This winter was going along pretty well until very recently Baby Pencil caught RSV (Respiratory Syncytial Virus)! While RSV can be handled pretty easily for older kids and adults, it can be very dangerous for babies under 1 years old. My pediatrician told me that when it came to any type of wheezing or breathing issues for young babies, it’s always best to bring them in just in case.


I first noticed Baby Pencil having a tiny cough that started to turn for the worse. I thought nothing of it since it seemed like a regular cold. She didn’t have a fever and was still eating just fine. However since it was Friday, I dropped by the pediatrician to get a prescription just in case we needed it over the weekend. She listened to her lungs and they seemed fine, but still gave us a prescription of Albuterol just in case we needed to use the nebulizer. I gave her a couple Albuterol treatments over the weekend, but by Sunday afternoon her wheezing was getting much worse. Her breaths started to become faster and drinking from the bottle was starting to get difficult because she couldn’t breathe through her nose. I took her to urgent care, where she was given a steroid shot and another round of Albuterol through the nebulizer. I was sure she was going to respond to at least the steroid shot, but after about 1-2 hours of waiting around she was doing the same. They also took some x-rays to check for pneumonia and swabbed her nose to check if she had the flu. She tested negative for both, but they told us we should admit her to the Emergency Room anyway because of her shallow breathing.

I drove her to the Emergency Room where I was met with a sea of sick people. I was so paranoid about the flu, so I tried looking for a clear corner of the room! After being admitted in the ER, I noticed that her breathing was actually getting better. I think the steroid shot just took a few hours to finally kick in. I really thought they were going to check her out and that we could go home right after. But after another couple hours of waiting and talking to the nurses, they said that we should admit her at least overnight for monitoring. I was totally not prepared at all for this! It seemed like such a small thing – a cough and some wheezing. With the rectal thermometer she did end up having a small fever of about 101. But they really wanted to make sure that she had enough oxygen and didn’t get worse.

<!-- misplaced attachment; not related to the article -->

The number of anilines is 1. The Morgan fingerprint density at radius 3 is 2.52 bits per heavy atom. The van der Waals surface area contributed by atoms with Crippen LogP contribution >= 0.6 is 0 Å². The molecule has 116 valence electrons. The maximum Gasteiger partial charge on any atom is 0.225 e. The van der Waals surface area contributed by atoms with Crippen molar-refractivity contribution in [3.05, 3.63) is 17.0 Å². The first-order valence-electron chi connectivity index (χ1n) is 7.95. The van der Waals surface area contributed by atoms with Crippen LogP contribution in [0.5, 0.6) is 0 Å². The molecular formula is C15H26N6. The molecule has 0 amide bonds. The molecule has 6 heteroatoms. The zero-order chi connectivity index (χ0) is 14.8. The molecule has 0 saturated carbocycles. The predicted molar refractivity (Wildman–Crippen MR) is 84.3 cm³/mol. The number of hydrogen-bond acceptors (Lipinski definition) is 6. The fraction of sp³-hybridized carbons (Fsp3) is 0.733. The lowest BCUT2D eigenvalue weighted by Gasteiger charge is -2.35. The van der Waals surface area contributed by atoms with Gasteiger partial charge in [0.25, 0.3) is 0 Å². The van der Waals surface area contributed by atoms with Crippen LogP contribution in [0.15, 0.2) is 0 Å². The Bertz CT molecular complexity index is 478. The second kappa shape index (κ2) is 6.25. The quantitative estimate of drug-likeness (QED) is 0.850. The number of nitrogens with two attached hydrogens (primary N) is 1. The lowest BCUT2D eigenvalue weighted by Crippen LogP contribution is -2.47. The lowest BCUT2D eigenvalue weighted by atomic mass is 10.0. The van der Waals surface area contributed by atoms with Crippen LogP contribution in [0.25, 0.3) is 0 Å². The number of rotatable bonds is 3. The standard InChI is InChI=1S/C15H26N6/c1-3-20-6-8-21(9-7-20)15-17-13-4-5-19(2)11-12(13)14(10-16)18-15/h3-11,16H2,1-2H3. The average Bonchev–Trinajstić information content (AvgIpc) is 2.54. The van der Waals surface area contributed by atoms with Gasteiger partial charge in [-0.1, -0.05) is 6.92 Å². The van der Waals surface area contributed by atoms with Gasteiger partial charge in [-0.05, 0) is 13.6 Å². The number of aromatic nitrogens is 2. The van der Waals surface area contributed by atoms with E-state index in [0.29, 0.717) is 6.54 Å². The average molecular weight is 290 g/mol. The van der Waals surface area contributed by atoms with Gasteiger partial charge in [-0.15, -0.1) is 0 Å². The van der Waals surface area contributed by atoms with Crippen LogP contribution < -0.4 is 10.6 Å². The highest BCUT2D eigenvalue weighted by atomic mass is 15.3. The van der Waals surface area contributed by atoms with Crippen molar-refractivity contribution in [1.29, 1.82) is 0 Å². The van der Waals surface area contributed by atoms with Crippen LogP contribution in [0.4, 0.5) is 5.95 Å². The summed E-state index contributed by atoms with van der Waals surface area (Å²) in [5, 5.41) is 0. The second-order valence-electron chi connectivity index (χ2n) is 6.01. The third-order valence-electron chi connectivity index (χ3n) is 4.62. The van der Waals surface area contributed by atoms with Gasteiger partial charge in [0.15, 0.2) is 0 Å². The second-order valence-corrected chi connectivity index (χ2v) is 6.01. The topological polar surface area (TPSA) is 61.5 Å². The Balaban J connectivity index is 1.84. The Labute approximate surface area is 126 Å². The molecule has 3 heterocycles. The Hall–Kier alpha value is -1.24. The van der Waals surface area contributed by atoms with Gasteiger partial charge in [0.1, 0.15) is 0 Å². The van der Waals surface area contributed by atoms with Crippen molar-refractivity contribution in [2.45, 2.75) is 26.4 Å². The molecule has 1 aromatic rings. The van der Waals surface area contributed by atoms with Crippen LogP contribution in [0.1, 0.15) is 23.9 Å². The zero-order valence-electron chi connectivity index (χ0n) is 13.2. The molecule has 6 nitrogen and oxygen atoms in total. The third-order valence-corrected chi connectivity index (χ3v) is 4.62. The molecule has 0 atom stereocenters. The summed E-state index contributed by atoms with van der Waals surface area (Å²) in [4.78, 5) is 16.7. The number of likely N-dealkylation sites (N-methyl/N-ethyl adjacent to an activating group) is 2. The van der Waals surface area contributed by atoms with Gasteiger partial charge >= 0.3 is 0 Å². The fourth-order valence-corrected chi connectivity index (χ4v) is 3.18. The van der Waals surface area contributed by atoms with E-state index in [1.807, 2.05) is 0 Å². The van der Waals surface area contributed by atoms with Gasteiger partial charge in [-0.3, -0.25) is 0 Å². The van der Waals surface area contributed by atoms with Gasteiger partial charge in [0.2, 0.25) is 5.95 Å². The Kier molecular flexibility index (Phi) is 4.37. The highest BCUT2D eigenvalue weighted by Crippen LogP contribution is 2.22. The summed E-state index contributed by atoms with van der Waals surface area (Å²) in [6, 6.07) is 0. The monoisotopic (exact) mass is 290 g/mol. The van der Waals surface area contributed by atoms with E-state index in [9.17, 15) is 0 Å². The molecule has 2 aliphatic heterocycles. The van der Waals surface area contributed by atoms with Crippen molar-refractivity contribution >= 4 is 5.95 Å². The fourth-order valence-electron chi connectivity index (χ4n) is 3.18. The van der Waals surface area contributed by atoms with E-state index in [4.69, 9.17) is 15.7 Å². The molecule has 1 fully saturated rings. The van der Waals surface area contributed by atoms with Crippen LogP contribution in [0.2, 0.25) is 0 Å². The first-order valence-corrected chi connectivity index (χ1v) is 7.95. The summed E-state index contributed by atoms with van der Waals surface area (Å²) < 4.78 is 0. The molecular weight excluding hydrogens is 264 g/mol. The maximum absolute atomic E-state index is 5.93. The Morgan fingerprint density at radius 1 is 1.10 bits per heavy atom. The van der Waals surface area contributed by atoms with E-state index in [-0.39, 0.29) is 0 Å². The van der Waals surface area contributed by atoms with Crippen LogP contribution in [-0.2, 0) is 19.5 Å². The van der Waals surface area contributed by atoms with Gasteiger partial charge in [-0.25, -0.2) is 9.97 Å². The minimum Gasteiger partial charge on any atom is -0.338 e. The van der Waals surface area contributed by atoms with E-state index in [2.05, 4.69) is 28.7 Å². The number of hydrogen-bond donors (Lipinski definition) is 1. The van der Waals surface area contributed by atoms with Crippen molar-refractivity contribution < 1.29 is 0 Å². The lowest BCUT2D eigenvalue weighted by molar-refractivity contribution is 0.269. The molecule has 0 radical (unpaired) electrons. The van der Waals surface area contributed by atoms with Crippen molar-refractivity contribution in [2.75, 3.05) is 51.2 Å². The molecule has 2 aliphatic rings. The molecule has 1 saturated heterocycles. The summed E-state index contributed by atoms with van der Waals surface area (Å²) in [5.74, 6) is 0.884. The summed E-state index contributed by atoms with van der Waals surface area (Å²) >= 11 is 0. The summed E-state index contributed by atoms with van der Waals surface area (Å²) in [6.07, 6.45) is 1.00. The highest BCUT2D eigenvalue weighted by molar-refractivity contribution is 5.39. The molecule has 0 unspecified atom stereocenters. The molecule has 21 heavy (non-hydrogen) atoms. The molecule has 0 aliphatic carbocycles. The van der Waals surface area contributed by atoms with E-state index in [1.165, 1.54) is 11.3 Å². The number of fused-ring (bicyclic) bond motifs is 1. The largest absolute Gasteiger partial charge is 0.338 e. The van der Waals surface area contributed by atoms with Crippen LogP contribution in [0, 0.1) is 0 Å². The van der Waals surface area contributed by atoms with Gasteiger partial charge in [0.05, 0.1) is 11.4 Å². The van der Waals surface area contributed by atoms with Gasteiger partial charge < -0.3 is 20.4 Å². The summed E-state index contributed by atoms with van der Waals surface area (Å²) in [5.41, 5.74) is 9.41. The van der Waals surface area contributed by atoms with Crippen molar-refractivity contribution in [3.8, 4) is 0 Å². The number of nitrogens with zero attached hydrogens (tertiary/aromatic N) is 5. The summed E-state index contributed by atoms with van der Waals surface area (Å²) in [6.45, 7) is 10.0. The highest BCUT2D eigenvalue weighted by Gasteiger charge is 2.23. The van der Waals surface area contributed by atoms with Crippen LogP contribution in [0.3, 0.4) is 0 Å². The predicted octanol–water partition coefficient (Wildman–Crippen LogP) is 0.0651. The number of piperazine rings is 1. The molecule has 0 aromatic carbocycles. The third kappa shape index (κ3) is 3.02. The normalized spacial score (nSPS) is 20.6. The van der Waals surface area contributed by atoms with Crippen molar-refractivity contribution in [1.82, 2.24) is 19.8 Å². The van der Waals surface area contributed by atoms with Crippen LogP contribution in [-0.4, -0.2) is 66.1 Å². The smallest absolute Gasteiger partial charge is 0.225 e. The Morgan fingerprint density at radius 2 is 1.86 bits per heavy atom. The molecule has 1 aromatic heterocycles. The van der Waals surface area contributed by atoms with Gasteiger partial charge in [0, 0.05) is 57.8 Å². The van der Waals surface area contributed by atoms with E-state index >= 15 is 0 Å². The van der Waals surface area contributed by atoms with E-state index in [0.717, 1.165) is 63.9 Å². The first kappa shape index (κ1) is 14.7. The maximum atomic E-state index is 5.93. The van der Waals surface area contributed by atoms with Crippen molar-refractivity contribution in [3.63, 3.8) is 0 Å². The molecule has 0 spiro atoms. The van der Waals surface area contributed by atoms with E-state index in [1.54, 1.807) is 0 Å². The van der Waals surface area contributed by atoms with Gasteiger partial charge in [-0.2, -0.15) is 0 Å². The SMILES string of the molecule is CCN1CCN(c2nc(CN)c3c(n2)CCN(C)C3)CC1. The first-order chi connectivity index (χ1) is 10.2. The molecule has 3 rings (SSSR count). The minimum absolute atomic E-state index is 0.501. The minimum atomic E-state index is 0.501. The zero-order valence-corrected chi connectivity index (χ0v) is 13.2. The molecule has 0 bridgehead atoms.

I had gone to urgent care at 3:00pm on Sunday, and by the time we got admitted to our hospital room it was 2:00am, Monday morning. Baby Pencil had been pricked, prodded, monitored over and over so many times. She basically didn’t sleep for about 11 hours because someone needed to do something to her. She is usually such an easy baby but she cried so much many times to the point of throwing up! (I don’t blame her!)

Once we were in our own little hospital room, things went along more smoothly. Her oxygen was being monitored and mucus was suctioned out of her nose every so often. She was hooked up to an iv, which was pretty horrific for an infant! They strapped a foam board to her arm to make sure it didn’t bend, but I couldn’t imagine it being very comfortable. Since she was hooked on so many wires, it was hard to hold her – let alone feed her! I couldn’t breastfeed her because of the awkward positioning, so I mostly gave her formula bottles or pumped milk. My husband and I had to take turns staying over the night, which was really exhausting. Her oxygen was really low sometimes so they had to put in the nose oxygen mask – another horrible thing for an infant to wear! Nurses came in all through the night and we ended up sharing the room with another family with a 7 month old boy who also had RSV. It seemed that the hospital was pretty full of poor, sick kids!

After a few days, her oxygen levels were getting better and her wheezing had cleared up. She was off the oxygen mask and definitely had no fever. It felt wonderful to go home! Even though the staff was wonderful and understanding, the hospital was the last place I wanted to be with an infant!


Here are some random things I learned about staying at hospitals with young babies:

  • Anything related to wheezing or the inability to breathe well – go straight to the ER. (Not urgent care.) It may save you a trip and double waiting time!
  • If Albuterol nebulizer treatments aren’t working at home, you may need to get a steroid injection/oral treatment. After that, the Albuterol treatments should have more of an effect.
  • This may vary per hospital, but in order to be discharged Baby Pencil had to be off the oxygen machine, have no fever and have better breathing for 24 hours.
  • Much like your stay in the hospital after birth, the hospital provided pretty much everything from facial wipes to diapers! It was really nice to have these supplies readily available. Since I was a breastfeeding mom, I even got free hospital food. (Which I kindly rejected, after seeing what it was like!)

I truly hope everyone one can avoid being hospitalized because it’s heartbreaking to see your babies so uncomfortable and upset, but at the same time I was really grateful that they were taking extra precautions to make sure she was recovering well. They take breathing issues seriously for a reason!